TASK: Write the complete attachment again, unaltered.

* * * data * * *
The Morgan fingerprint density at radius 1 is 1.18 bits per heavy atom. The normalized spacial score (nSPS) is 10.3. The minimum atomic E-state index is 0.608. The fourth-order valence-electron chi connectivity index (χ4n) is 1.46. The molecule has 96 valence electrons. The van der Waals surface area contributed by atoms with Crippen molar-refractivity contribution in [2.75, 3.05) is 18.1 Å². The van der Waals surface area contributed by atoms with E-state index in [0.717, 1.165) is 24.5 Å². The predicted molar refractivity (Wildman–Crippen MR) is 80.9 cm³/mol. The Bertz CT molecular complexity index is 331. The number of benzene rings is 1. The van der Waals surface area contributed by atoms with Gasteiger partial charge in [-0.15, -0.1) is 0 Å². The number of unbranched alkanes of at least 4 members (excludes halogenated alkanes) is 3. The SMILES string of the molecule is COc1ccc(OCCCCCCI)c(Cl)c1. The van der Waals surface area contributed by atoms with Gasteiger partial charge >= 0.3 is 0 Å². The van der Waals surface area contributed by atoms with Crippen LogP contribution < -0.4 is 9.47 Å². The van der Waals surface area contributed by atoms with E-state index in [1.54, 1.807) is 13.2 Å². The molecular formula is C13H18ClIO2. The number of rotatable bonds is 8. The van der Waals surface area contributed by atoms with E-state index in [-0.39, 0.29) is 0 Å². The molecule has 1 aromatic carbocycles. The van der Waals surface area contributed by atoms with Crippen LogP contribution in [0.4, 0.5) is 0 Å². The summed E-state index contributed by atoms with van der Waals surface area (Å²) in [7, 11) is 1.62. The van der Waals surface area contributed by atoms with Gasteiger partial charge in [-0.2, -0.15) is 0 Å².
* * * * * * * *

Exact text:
The Morgan fingerprint density at radius 1 is 1.18 bits per heavy atom. The normalized spacial score (nSPS) is 10.3. The minimum atomic E-state index is 0.608. The fourth-order valence-electron chi connectivity index (χ4n) is 1.46. The molecule has 96 valence electrons. The van der Waals surface area contributed by atoms with Crippen molar-refractivity contribution in [2.75, 3.05) is 18.1 Å². The van der Waals surface area contributed by atoms with E-state index in [0.717, 1.165) is 24.5 Å². The predicted molar refractivity (Wildman–Crippen MR) is 80.9 cm³/mol. The Bertz CT molecular complexity index is 331. The number of benzene rings is 1. The van der Waals surface area contributed by atoms with Gasteiger partial charge in [-0.15, -0.1) is 0 Å². The number of unbranched alkanes of at least 4 members (excludes halogenated alkanes) is 3. The SMILES string of the molecule is COc1ccc(OCCCCCCI)c(Cl)c1. The van der Waals surface area contributed by atoms with Gasteiger partial charge >= 0.3 is 0 Å². The van der Waals surface area contributed by atoms with Crippen LogP contribution < -0.4 is 9.47 Å². The van der Waals surface area contributed by atoms with E-state index in [1.54, 1.807) is 13.2 Å². The molecular formula is C13H18ClIO2. The number of rotatable bonds is 8. The van der Waals surface area contributed by atoms with E-state index in [-0.39, 0.29) is 0 Å². The molecule has 1 aromatic carbocycles. The van der Waals surface area contributed by atoms with Crippen LogP contribution in [0.4, 0.5) is 0 Å². The summed E-state index contributed by atoms with van der Waals surface area (Å²) in [7, 11) is 1.62. The van der Waals surface area contributed by atoms with Gasteiger partial charge in [-0.2, -0.15) is 0 Å².